Military Pride: Bruce LaBruce screens The Sergeant at Queer View Festival
With Toronto Pride Week in full swing over the next few days/weeks, the Bloor Cinema is set celebrate by screening a very mixed bag of gay- and lesbian-themed films. Queer View, wherein a select group of queer artists pick movies and then show up to introduce them (and maybe do a Q&A), runs from Sunday, June 21st to Thursday, June 25th.
The series will showcase some pretty solid and entertaining films like the coming-of-age in the 60s and 70s Québec drama C.R.A.Z.Y. presented by Degrassi star Adamo Ruggiero, and the lesbian crime flick Bound, handpicked by Notorious Bettie Page screenwriter Guinevere Turner.
Bruce LaBruce - whose latest gay art porn zombie movie Otto; or, Up with Dead People screened at Sundance and at the MoMA in New York last year - digs deep into Hollywood's closet for his Queer View selections, Windows and The Sergeant. I checked in with LaBruce to find out more about his programming choices, his Pride plans, and the possibility of an upcoming Toronto-based film.
You¹ve described your selections for this screening series as 'superhomophobic'. What is it about Windows and The Sergeant that we need to see?
There's always been a tendency to treat movies or novels or other cultural artifacts that represent homosexuals in a perhaps unflattering or clichéd or unsavoury light as things to be avoided or suppressed. I've always thought this kind of denial is actually much more dangerous for several reasons. Firstly, if you suppress things you give them more power, and they will most likely come back to haunt you. Secondly, it can be a case of know your "enemy": if you really examine the sometimes ridiculous, sometimes offensive way the straight world perceives gays (or lesbians or transexuals or bisexuals), you're in a more powerful position to fight back or negotiate or laugh, however you want to respond. Lastly, there is a certain glamour in these outsider homosexual characters who have been driven to extremes of behaviour by the repressive or confining nature of the mainstream. After all, the psycho is usually the most interesting and entertaining character in the picture!
If you were curating the entire Queer View programme, what else would you choose to screen?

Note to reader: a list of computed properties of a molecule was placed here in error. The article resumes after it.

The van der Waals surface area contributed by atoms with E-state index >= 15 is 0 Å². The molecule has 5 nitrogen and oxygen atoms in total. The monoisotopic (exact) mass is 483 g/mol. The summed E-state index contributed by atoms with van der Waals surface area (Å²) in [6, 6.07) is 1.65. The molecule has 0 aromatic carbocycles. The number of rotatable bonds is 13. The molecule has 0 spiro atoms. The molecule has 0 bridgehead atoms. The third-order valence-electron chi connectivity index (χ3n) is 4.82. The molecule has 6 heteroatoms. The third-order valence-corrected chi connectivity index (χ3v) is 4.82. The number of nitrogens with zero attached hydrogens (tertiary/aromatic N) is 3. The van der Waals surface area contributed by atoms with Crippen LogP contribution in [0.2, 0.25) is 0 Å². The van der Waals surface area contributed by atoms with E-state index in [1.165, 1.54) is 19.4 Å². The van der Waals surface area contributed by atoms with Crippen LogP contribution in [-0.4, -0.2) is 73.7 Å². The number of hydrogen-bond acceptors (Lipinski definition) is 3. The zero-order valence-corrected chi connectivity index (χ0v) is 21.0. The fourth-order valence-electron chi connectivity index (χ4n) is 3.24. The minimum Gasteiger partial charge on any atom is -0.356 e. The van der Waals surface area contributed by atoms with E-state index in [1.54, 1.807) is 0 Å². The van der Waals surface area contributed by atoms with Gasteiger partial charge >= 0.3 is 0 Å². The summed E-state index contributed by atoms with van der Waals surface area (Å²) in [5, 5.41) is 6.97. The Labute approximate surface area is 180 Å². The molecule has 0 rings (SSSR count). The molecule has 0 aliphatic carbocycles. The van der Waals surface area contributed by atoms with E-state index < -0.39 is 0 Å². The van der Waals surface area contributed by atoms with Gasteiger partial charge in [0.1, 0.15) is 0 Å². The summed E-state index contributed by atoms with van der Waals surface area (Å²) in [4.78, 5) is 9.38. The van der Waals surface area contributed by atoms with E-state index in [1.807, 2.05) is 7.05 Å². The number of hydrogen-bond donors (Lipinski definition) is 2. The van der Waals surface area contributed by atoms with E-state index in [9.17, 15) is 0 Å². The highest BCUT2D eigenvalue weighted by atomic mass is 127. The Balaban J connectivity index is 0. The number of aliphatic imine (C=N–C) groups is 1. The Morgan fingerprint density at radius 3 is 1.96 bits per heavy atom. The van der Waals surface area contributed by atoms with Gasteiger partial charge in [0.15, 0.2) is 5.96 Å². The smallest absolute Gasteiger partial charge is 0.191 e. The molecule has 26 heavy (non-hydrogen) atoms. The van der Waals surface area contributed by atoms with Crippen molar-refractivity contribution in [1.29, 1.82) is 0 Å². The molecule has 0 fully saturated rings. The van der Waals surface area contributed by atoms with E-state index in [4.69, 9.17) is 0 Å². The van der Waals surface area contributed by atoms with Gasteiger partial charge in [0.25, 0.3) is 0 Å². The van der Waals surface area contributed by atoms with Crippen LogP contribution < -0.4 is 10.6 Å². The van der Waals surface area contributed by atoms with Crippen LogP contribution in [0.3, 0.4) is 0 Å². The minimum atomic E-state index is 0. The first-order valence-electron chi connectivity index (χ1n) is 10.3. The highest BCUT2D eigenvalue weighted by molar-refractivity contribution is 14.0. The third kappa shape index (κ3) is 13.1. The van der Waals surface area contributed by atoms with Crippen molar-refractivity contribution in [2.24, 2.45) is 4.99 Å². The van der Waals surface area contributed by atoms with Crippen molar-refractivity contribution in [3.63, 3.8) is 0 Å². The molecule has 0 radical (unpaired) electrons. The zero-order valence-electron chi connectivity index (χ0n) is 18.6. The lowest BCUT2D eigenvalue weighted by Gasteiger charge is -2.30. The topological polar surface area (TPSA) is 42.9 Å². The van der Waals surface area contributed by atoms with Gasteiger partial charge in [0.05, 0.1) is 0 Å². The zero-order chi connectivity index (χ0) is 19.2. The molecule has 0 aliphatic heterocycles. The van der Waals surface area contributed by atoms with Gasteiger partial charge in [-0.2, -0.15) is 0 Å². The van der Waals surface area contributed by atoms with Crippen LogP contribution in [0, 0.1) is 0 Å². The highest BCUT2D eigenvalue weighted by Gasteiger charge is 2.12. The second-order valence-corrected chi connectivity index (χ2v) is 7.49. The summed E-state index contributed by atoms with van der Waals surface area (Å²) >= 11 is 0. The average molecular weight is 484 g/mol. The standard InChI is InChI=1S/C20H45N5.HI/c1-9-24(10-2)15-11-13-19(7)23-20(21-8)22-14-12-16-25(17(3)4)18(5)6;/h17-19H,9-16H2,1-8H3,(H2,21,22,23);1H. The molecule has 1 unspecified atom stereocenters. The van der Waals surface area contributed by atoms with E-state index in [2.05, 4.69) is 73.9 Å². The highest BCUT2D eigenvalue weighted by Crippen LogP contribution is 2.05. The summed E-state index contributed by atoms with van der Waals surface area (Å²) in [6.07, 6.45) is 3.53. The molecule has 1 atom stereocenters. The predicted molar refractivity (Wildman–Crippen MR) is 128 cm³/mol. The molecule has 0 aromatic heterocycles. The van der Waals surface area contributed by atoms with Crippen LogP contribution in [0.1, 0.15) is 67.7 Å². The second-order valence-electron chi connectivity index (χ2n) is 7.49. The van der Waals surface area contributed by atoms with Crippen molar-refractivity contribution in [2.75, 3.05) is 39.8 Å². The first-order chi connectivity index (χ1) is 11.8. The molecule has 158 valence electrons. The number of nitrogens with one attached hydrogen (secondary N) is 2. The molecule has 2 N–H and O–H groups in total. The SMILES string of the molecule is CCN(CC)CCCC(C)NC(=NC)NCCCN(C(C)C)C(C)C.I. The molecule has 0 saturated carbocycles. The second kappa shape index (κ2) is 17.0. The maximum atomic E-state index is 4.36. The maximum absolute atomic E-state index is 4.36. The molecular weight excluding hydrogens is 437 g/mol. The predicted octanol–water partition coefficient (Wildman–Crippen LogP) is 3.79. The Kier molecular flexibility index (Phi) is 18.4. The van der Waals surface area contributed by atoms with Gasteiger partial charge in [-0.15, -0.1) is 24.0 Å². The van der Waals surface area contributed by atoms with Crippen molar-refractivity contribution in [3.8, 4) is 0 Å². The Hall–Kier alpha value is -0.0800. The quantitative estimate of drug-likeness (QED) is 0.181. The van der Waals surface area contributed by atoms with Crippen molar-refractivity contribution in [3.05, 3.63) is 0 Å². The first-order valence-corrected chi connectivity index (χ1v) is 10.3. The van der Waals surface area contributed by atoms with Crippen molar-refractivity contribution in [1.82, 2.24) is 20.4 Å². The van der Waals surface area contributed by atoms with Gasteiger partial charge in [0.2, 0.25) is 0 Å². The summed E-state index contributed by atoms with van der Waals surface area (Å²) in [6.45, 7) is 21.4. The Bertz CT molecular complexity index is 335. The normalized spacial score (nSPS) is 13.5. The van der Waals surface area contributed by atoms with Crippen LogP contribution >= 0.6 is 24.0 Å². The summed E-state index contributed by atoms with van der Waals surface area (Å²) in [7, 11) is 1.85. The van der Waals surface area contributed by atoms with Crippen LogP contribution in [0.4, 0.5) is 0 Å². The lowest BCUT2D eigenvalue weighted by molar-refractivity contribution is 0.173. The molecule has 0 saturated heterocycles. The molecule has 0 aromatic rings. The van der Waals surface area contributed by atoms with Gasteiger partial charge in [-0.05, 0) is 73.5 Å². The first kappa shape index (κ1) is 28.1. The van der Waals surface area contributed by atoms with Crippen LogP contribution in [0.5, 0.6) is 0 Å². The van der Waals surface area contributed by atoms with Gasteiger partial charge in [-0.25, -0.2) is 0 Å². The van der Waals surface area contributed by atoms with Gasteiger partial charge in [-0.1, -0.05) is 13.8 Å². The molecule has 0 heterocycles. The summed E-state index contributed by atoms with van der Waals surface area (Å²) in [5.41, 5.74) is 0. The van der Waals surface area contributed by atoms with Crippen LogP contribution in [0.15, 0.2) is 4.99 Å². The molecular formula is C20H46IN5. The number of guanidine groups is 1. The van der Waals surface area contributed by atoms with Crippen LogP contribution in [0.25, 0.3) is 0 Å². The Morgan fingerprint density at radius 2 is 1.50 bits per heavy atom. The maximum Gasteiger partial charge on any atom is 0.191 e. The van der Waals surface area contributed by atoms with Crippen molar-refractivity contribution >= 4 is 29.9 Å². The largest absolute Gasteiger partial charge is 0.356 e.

I would choose films by directors who are/were gay but whose movies do not necessarily always have gay content - Fassbinder, Murnau, Minnelli, Whale, etc. I would choose films with small but pivotal gay scenes or characters (Rachel, Rachel, Last Summer, Summer Wishes, Winter Dreams, Inside Daisy Clover, Scarecrow, etc.). I would choose films with main characters who are heavily coded as gay even though they might not literally be presented as such (Again Scarecrow, Strangers on a Train, Pretty Poison, Lord Love a Duck, etc.). I would choose a lot more horror films, because most of them are based on homosexual panic of some kind.
Do you have plans to celebrate Pride Week?
I'm more into the Shame movement, but even it has become too commercial. Aside from my Windows/The Sergeant screenings and party, I will probably stay at home and have a glass of champagne. My husband always does the parade though. He's Cuban.
What have you been working on in LA?
I'm working on a hardcore gay splatter horror alien zombie porn type movie starring Francois Sagat and featuring some other of the biggest names in the porn industry.
I tend to think of you as a Toronto-based filmmaker, but you shoot most of your movies and photos elsewhere. What keeps you here?
I do shoot photos here sometimes. I just shot the new Gareth Pugh line for Purple Magazine here in Toronto. The stylist, Francesca Burns, came over from London, to style it. I initially left town two steps ahead of being tarred and feathered. Also I couldn't get any funding. But now I'm starting to get funded in Canada. I am writing a new script that is set in Toronto. Or Hamilton.
Windows and The Sergeant are on screen Sunday, June 21st at the Bloor Cinema, followed by an after-party at Goodhandy's. Queer View advance tickets and schedule available online. LaBruce photo by Maria Fonfara.
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